Begin with f(0) = 2. In (B), f(0) = (0 − 2)(0 − 1)(0 + 2)(0 + 3) =
12, so eliminate (B). In (D), f(0) = (0 − 3)(0 − 2)(0 − 1)(0 + 2) =

−12, so eliminate (D). In (E), f(0) = (0 − 2)(0 − 1)
, so keep (E). The correct answer is (E).
36. E

The question asks for what could NOT be a factor of m, an
integer whose only prime factors are 2, 3, 5, and 13. A factor of
m must, by definition, divide m evenly with no remainder. If a
number is to divide m evenly, every factor of the number must
also be a factor of m. Therefore, if a number has any prime
factor other than 2, 3, 5, or 13, the number cannot be a factor of
m. Find the prime factors of each choice. Because the question
says NOT, ignore the NOT. Instead mark a choice with Y if it
could be a factor and N if it could not be. The prime factors of 6
are 2 and 3. Since 2 and 3 are prime factors of m, this could be a
factor, so mark (A) with Y. The prime factors of 9 are 3 and 3.
Since 3 is a prime factor of m, this could be a factor, so mark (B)
with Y. The prime factors of 12 are 2, 2, and 3. Since 2 and 3 are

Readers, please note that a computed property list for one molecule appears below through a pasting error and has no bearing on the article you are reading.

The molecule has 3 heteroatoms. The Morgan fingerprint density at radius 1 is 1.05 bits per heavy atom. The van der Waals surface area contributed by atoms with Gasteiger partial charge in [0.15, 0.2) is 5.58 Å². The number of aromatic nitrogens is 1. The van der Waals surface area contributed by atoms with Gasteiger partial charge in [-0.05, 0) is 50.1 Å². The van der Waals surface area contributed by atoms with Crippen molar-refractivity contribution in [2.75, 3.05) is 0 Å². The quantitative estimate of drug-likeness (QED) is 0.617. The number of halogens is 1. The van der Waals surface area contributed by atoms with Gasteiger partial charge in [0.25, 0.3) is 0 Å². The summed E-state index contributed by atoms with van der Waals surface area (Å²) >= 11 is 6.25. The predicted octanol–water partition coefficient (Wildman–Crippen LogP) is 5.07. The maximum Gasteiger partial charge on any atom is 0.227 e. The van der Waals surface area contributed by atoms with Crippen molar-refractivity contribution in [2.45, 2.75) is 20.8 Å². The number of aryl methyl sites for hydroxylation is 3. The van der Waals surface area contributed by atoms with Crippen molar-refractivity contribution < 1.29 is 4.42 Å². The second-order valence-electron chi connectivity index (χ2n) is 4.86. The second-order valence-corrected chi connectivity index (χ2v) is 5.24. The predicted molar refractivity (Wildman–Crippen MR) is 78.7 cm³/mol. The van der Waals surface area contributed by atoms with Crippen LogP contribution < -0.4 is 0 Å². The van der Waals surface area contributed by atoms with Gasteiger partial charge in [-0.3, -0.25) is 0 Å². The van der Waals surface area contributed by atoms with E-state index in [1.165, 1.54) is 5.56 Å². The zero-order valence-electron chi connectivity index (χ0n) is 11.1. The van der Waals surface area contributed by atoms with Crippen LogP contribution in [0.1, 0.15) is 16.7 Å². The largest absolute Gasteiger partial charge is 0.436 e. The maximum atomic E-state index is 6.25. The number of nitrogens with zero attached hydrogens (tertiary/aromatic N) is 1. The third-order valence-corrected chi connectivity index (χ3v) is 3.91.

prime factors of m, this could be a factor, so mark (C) with Y.
The prime factors of 26 are 2 and 13. Since 2 and 13 are prime
factors of m, this could be a factor, so mark (D) with Y. The
prime factors of 35 are 5 and 7. Since 7 is not a prime factor of
m, this cannot be a factor, so mark (E) with N. Four choices are
marked with Y and one choice is marked with N, so select the
choice marked with N. The correct answer is (E).

37. A

The question asks for the value of x. There are values in the
choices, so PITA. Start with (C). If x = 0.328, then cosx ≈ 0.947
and 4sinx ≈ 1.289. These are not equal, so eliminate (C).